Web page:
How You Can Stop Food Waste

By Samantha Cohen and Eric Estroff, The George Washington University

Think back to everything you ate yesterday.

How much food did you actually eat and how much of your meal ended up in the garbage? For me, I fully consumed all of the food I ate yesterday, but I went through my refrigerator and threw out old food takeout containers, spoiled mashed potatoes, and rotten bananas.

Food waste is not a new problem, and our habits are only getting worse. One-third of the food that is produced for human consumption is lost or wasted from farm to kitchen. What’s even worse is that food insecurity is a huge problem in this country and we are wasting enough food to be able to feed those people for an entire year. In 2012, we wasted 35 million tons of food, which is enough to feed 70 percent of the hungry people in the United States for an entire year. This is frightening. We have the power to feed the hungry with all of the food we waste and yet we just throw it into the garbage.

RELATED: “One-Third of Food Is Lost or Wasted: What Can Be Done”

Ethically, food waste is bad. Food waste is also harmful for the environment. When food sits in landfills, it emits methane, which is 21 times more potent than carbon dioxide as a greenhouse gas. As the impacts of climate change continue to get more severe, we should be taking every effort to reduce our own carbon footprint. Reducing the amount of food we waste is just one way to do so.

Finally, food waste is expensive. Americans throw out $165 billion worth of food each year. To fully understand just how much money that is, I compared it to the U.S. Federal Budget for the 2013 fiscal year. This amount is equivalent to what the federal government spent on education, homeland security, agriculture, commerce, and energy last year.

RELATED: “Food-Waste Rebel Wants You to Eat Ugly Food”

However, there are simple ways to reduce your food waste. Composting is a great example because it saves food scraps from landfills and turns them into soil for gardening. Serving smaller portions and buying less food are two more easy ways to reduce food waste. Another unique way to reduce food waste is with the app, PareUp. PareUp allows consumers to buy excess food from grocery stores, coffee shops, and juice bars at a discounted price.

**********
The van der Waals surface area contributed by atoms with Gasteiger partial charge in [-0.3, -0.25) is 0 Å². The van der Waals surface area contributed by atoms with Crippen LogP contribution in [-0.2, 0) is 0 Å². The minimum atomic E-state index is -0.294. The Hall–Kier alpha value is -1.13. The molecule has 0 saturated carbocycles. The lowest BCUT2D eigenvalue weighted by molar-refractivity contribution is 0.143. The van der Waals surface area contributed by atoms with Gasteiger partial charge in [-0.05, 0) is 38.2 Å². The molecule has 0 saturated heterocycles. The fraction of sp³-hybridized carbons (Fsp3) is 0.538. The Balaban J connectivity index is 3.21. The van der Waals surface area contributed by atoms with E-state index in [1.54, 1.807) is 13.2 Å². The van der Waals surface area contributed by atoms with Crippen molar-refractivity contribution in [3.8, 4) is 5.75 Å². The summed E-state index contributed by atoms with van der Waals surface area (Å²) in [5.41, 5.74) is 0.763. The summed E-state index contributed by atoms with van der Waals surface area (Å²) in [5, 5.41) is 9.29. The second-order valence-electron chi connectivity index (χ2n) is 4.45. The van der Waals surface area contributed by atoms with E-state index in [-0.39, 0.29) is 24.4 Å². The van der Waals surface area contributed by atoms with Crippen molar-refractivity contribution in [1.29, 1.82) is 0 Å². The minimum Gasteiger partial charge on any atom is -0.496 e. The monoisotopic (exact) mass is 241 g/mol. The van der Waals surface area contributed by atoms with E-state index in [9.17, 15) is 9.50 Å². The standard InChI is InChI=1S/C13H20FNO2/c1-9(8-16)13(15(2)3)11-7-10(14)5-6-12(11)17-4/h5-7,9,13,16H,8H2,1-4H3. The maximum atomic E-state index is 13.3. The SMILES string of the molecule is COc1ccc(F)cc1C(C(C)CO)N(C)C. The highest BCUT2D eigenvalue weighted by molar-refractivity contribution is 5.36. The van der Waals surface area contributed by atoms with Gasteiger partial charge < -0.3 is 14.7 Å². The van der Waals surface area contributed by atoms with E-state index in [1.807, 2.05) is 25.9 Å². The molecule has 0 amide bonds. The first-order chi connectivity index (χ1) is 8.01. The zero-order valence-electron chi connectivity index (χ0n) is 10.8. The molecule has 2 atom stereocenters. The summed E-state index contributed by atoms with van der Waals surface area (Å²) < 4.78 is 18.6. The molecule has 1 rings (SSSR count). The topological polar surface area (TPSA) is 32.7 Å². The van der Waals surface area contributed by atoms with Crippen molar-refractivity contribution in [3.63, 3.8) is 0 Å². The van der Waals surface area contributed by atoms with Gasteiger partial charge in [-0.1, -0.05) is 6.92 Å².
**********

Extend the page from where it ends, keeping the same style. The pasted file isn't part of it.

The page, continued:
So while our massive food waste habits are a problem, there are simple solutions. Reducing our food waste will not only save us money because we’ll be buying less food to waste, but it will help the environment, too. 


Do Something About It

Have you ever gone to a restaurant and ordered something you don’t like? Been to a family dinner where your grandma shoved unwanted bags of leftovers in peoples’ hands? Gone to a buffet and taken more than you can eat?

If you answered yes to any of these, you are not alone.

In fact, one-third of the amount of food produced around the world is wasted every year. In the United States this waste equates to 35 million tons or $165,000,000 annually. But as big as the problem is, you can do something about it:

LEARN:

Facts About Hunger
What You’re Throwing Out
How Much You’re Wasting

DO:

  Compost your food scraps
  Recycle and buy less at grocery stores
  Donate surplus food to those in need
  Feed animals with food not fit for human consumption
  Request smaller portions at restaurants
  Transform food waste into biogas

Samantha Cohen and Eric Estroff are juniors in the School of Media and Public Affairs at The George Washington Univeristy.

This story is from our Planet Forward Campus Voices program—an opportunity for students to celebrate and explore our complex relationship with what we eat and where our food comes from.